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The place of the Dunedin Medical School in the planning of the rebuilding of Dunedin Hospital is vital, writes Prof David Jones.
It is essential the planning for the rebuilding of the Dunedin Hospital takes into account the importance the University of Otago and the Dunedin Medical School. The future of these key institutions are inextricably linked and are vital to the future prosperity of our city.
The currently held attitude of those involved in the planning process appears to be that the teaching of medicine and the Medical School in Dunedin are little more than an impediment that constitutes a drain on the health budget. This has to be of grave concern and cannot be allowed to prevail.
The University of Otago constitutes by far the biggest and most important business activity in our city. The future of Dunedin depends heavily on its continued international standing, success and viability.
It has annual revenue of more than $656million and brings in more than $130million in external research funding. Its total assets amount to more than $1.74billion and the estimated national annual economic impact of Otago University has been calculated to be $1.6billion.
Otago University is ranked 169th in the world and is in the top 50 in five subject areas and in the top 100 in 12. The Faculty of Medicine is ranked as 66th in the world. It has 383 formal research and teaching collaborations and more than 100 student exchange agreements.
There are more than 20,000 students, most of whom come from outside Dunedin. These include about 2600 international students from 100 countries. The university employs more than 3800 staff. Of these 95% are regularly involved in community service activities with a value estimated at $30million and 27% of academic staff serve on government advisory boards and committees.
The university is also New Zealand's leading postgraduate research university with more than 4500 postgraduate students including 1380 PhD students.
Central to the standing, success and viability of the university is its Division of Health Sciences. This is by far the largest, with a budget slightly larger than Commerce, Humanities and Science combined. The Health Science first-year course in Dunedin serves as the entry point for dentistry, medical laboratory science, medicine, pharmacy and physiotherapy and also counts as the first year of study for 13 different majors leading to BSc and BBiomedSc degrees.
The role of the Division is to provide New Zealand society and other communities with a highly qualified workforce in the health professions through its research-based undergraduate, postgraduate, and professional programmes.
At the heart of the Division is the Otago Medical School, four entities across three campuses. These include the Dunedin School of Medicine, the School of Biomedical Sciences, the University of Otago, Christchurch, and the University of Otago, Wellington. All medical students undertake their first three years of study in Dunedin, before choosing Wellington, Christchurch or Dunedin for their clinical training.
At any one time, the Dunedin School hosts about 900 medical and postgraduate students and about 500 staff.
The continued standing, success and viability of the Dunedin School of Medicine is vital to the long-term future of the Division of Health Sciences, Otago University and the city of Dunedin. Fundamental to this is a close working relationship and strong linkages between the Medical School and the Dunedin Hospital to ensure the retention of specialist medical service and staff in Dunedin.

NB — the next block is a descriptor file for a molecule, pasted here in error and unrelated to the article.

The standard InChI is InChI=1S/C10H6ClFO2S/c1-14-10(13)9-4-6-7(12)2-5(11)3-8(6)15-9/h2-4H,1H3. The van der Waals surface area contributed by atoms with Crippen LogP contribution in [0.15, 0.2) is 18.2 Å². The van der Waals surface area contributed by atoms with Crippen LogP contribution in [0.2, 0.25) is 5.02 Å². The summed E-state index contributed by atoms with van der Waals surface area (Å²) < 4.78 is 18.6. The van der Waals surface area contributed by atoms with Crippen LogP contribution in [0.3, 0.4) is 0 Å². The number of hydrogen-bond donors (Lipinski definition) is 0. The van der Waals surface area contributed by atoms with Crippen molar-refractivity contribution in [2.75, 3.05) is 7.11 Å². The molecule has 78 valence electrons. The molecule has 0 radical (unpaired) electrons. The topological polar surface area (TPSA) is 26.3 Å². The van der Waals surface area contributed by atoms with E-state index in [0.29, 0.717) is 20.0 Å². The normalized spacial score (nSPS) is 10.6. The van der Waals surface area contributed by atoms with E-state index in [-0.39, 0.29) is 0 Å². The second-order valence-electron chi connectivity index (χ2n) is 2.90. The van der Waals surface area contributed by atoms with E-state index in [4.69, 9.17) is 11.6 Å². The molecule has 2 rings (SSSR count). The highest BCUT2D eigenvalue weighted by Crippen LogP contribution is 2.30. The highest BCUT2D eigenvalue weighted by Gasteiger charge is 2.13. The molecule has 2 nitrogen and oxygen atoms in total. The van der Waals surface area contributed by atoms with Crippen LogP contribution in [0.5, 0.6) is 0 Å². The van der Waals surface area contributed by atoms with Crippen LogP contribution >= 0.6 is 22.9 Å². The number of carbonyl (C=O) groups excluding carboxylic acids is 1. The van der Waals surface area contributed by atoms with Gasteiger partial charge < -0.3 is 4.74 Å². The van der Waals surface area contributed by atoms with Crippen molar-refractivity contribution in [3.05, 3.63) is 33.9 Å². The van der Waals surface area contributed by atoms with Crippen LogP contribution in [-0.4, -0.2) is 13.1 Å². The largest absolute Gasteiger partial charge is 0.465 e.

The importance of the ability to continue to provide world-class, research-based, undergraduate and, postgraduate programmes in medicine and the other health sciences in Dunedin cannot be overstated. A major strength of the university lies in its professional health science academic programmes and its strengths in basic, applied and clinical research.
Otago University would rapidly lose national and international status and pre-eminence if these key areas are not adequately fostered, resourced and funded.
It is essential that, in its planning, the Southern Partnership Group puts the needs of the patient first. However, any perceived dichotomy between the aim of providing high quality health care delivery and the need to maintain a world-ranked Medical School is unjustified.
Surely, future regional medical care provided by the SDHB will be much better if it has access to a high-class teaching hospital, staffed by clinical specialists of the first rank. Downgrading Dunedin Hospital and disrupting its relationship with the Medical School would certainly have the opposite effect.
We are told that the planning and rebuild could take up to 10 years. In the meantime the inadequate and dated facilities and the lack of modern medical technology will exacerbate the likely loss of accreditation for the specialist clinical programmes and make the difficulty of attracting and retaining experienced high-quality clinical and research-focused staff more and more problematic.
The citizens of Dunedin need to be aware of the importance of these issues and cannot afford to remain apathetic or uninterested. It is vital the scope of planning process encompasses the concept of providing a modern teaching hospital, situated as close as possible to the existing hospital buildings and the Medical School, and close to Otago University.
It is, therefore, essential Otago University be represented on the planning committee and is fully involved in the planning process. This is an election year. It is important that our city becomes more actively involved in the planning of our hospital.
-Emeritus Prof David Jones is a former Dean of the Otago School of Medical Sciences.